Michael Dell: Lessons Learned from the Biggest Tech Deal in History
- September 7, 2017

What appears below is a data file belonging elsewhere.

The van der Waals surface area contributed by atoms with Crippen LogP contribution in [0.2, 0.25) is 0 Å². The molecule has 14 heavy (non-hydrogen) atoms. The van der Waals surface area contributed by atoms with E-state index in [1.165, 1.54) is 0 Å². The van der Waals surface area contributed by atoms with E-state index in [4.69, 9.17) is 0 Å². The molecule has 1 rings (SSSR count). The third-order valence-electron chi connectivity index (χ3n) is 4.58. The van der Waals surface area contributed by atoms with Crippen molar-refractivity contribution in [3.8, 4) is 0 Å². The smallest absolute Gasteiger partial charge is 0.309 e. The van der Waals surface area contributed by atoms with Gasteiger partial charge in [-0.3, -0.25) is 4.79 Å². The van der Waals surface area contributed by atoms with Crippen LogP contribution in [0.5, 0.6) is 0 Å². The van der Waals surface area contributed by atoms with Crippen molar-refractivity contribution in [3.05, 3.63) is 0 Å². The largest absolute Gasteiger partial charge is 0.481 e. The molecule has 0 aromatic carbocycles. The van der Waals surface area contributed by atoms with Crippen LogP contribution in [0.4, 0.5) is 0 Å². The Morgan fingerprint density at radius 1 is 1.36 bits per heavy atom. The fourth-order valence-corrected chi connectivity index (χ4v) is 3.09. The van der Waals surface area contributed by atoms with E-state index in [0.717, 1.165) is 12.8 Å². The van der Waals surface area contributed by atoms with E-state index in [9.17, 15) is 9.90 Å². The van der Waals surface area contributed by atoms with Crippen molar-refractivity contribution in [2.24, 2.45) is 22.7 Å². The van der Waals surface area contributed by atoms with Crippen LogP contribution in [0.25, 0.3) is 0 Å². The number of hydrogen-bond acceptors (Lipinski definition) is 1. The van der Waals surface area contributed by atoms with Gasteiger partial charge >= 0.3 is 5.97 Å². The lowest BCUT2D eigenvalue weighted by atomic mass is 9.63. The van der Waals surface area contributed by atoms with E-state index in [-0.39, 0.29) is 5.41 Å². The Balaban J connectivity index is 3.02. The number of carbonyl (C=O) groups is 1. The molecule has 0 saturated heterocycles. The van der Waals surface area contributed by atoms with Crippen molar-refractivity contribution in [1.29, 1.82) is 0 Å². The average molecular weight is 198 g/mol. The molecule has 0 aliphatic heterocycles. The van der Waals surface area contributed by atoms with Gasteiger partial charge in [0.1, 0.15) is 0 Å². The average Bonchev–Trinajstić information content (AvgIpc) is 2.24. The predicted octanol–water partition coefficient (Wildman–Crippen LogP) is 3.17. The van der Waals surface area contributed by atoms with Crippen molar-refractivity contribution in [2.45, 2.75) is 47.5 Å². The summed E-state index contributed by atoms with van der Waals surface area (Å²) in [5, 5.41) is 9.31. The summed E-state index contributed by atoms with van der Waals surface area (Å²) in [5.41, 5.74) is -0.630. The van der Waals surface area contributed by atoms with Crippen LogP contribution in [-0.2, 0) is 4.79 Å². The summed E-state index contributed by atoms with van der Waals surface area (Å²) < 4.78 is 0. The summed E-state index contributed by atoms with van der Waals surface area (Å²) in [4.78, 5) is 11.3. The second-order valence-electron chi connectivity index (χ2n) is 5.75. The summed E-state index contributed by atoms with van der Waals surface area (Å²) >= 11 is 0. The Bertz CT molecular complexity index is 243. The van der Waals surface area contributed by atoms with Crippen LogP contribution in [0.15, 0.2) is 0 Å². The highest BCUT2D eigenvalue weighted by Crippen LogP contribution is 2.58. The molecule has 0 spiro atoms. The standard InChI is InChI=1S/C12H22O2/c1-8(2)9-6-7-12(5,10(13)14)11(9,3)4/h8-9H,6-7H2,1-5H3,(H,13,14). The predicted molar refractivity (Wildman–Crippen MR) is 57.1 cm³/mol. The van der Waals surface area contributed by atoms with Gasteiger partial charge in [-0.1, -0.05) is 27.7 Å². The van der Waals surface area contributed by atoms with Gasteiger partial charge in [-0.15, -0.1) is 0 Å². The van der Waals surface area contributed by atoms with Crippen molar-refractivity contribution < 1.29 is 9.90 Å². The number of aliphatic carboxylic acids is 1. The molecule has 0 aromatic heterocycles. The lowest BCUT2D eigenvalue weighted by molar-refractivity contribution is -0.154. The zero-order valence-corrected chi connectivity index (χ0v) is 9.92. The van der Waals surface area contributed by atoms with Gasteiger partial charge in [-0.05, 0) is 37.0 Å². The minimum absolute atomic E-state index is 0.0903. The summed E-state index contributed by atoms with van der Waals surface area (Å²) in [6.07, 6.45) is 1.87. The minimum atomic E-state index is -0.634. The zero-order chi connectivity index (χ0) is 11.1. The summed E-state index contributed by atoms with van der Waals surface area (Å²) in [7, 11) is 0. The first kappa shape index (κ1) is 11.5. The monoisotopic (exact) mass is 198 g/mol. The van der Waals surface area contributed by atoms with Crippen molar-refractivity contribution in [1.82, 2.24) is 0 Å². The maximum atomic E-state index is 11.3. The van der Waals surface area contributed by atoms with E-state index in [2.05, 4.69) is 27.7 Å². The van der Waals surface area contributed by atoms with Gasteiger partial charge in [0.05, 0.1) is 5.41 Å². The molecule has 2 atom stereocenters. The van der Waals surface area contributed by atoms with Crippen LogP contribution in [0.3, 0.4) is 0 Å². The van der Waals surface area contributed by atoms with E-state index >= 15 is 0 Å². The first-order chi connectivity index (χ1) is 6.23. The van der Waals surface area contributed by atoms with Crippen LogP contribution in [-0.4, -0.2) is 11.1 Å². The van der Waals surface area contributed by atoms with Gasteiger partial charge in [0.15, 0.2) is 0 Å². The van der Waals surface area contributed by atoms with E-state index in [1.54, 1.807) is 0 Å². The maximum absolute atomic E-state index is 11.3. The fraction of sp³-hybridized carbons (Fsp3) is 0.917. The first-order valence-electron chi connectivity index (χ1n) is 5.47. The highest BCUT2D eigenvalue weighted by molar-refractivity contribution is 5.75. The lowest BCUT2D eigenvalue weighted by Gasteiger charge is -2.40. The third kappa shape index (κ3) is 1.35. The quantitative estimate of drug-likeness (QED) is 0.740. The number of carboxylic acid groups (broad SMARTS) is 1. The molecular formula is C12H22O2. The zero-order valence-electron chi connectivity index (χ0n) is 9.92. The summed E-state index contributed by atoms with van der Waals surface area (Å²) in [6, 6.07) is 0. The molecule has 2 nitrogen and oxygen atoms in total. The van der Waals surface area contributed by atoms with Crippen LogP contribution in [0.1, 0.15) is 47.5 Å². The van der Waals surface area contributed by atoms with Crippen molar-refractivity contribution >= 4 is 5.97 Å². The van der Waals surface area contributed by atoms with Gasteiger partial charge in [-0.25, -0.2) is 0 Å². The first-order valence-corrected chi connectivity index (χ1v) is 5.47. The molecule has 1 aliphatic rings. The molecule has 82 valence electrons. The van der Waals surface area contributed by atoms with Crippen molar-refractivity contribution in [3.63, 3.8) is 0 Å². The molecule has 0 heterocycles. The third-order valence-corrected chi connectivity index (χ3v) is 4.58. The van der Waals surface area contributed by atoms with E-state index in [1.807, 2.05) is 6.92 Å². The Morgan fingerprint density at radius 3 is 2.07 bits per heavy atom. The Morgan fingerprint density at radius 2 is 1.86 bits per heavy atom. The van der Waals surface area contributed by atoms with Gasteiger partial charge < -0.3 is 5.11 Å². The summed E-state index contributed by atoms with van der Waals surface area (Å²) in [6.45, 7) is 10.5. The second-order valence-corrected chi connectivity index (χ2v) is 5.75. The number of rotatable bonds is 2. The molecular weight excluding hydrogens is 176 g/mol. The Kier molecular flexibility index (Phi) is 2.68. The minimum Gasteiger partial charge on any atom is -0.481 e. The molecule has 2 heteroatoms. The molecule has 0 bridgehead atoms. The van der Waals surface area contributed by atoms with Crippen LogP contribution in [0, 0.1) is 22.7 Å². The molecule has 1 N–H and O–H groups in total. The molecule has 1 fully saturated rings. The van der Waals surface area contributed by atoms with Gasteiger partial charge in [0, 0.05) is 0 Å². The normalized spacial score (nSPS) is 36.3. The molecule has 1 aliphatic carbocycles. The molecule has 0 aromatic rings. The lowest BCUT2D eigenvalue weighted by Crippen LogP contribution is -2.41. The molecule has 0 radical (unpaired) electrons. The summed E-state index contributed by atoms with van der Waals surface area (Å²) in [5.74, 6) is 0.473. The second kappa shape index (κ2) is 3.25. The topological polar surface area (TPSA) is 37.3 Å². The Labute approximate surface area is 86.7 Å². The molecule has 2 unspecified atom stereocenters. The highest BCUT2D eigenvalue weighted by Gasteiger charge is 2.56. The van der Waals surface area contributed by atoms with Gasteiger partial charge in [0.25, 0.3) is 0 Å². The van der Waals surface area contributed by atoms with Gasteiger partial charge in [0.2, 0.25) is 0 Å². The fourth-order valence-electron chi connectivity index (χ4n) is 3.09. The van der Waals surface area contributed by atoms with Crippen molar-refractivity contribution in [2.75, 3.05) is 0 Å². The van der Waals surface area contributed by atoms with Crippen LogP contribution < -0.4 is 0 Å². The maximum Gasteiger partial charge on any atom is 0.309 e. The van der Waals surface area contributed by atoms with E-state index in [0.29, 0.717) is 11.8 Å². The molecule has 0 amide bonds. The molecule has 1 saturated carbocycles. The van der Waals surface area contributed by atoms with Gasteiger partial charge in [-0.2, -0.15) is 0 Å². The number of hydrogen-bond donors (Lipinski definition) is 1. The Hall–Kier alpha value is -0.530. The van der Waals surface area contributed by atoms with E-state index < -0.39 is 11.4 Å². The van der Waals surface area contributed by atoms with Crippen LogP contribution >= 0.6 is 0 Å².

Today marks the one-year anniversary of Dell Technologies, and for me, it’s an important personal milestone. Since paper is considered a traditional first anniversary gift in some cultures, I thought I’d put pen to paper (figuratively) and share some reflections from our massive integration effort and our incredible first year. Hopefully, whatever industry you’re in or business challenge you’re facing, you’ll find some truth here. 1. Focus on the customer From the very beginning, we built Dell from the customer back by responding to their needs, their priorities and delivering exceptional value and innovation to solve their biggest challenges. We call it having big ears. It’s all about listening and learning. We created Dell Technologies to align with the capabilities our customers need most for the future and, throughout our first year, we never lost sight of that. Most customers want seamless coverage, innovation and simplicity, in that order. To that end, we’ve realigned our salesforce and channel programs to make it easy for customers to access integrated solutions from across our family of businesses. We’re driving innovation at scale and delivering it seamlessly to our customers worldwide. 2. Focus on the team By combining the world-class talent of Dell, EMC and VMware, Dell Technologies has the all-star team when it comes to industry talent. We’ve made retaining and growing our talent the highest priority of our organization. Our focus is on getting the right people in the right place so we can distribute decision making to the point closest to where an issue or opportunity arises. In a move-fast-or-die industry, training, trusting and empowering your people is mission critical. This has never been more important than in the past year as we worked to bring together the very best of each organization. Even with the most diligent and meticulous planning, it’s impossible to control every aspect of your destiny. The initial ramp up felt more like a sprint to get the integration teams and processes up and running. Speed is of the essence and you need to be able to course correct with confidence and agility at all levels of the organization. 3. Focus on the structure and process Identify the strategic decisions that should be made by the executive leadership team and implement a disciplined framework for decisions based in facts and viable alternatives. Also involve business leaders in the process. No decision should feel like it came from the vacuum of an ivory tower, but should reflect the facts on the ground and be grounded in the customer always. The Dell and EMC integration was likely the most complex program our organization will ever complete – it was the biggest tech deal in history after all. 🙂 The interdependencies between teams are harder to understand when they are almost all new, so establishing clear, fair decision-making processes help create a level playing field for progress. We’ve learned a LOT in our first year together as Dell Technologies, but the most important lesson is that we’re better together. Thank you to all of our customers, partners, team members and friends for supporting us on this journey. Please check out our Annual Report to Customers for more about what we’ve accomplished and enabled on behalf of our customers around the world. I can’t wait to see what we achieve in the next year, next decade and next century. We’re just getting started.
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